History and Legacy


Since 1917, The Pacific Coast Championships, originally the Western Federation of Tennis Clubs, and the ATA have joined forces to promote tennis among people of color. After 100 years, we have produced legends such as Althea Gibson, Arthur Ashe, and Zina Garrison. Our true legacy, however, will be the countless young people whose vision, education, and horizons have been broadened and whose lives have been changed because they learned, and had a chance to play tennis.

The ATA was born when representatives from more than a dozen black tennis clubs met in Washington, D.C. on Nov. 30, 1916, Thanksgiving Day. Dr. Harry S. McCard, Dr. William H. Wright, Dr. B.M. Rhetta, Ralph Cook, Henry Freeman and Tally Holmes were among the ATA’s founding fathers.

The Western Federation of Tennis Clubs was formed 4 months later. In 1917 the ATA asked the WFTC  to join them as their Western Section. They accepted, becoming part of what is now the oldest and largest minority tennis Association in the world.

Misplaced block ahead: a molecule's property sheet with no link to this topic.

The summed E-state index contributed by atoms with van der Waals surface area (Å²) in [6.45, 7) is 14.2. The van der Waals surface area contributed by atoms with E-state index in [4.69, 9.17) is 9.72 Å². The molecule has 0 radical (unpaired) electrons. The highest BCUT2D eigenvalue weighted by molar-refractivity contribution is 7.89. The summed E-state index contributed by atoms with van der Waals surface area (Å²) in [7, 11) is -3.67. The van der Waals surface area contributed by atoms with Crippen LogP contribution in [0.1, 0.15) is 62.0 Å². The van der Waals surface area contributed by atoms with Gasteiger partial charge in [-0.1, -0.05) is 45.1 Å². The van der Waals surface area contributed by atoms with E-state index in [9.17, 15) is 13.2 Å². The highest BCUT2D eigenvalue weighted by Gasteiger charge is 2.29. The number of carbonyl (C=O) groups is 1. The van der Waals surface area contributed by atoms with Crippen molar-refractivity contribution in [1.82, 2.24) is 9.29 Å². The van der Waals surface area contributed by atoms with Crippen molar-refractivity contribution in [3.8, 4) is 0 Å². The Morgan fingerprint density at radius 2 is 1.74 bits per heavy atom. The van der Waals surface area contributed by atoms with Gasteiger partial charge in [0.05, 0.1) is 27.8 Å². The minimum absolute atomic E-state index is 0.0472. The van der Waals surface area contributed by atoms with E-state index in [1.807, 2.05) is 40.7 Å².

The initial Member Clubs were Pasadena, Glendale, Santa Monica, Westside, Ceres and Alpha. In 1921 the 1st PCC Tournament was held during the Labor Day weekend. Subsequent  Annual PCC Tournaments followed in the ATA tradition of rotating the location up and down the West Coast. It has been held in Los Angeles, San Diego, Palm Springs, Oakland, Bakersfield and Portland, Oregon. In recent years, the tournament has been held in the city of Long Beach but there are plans on the drawing board to start rotating it again.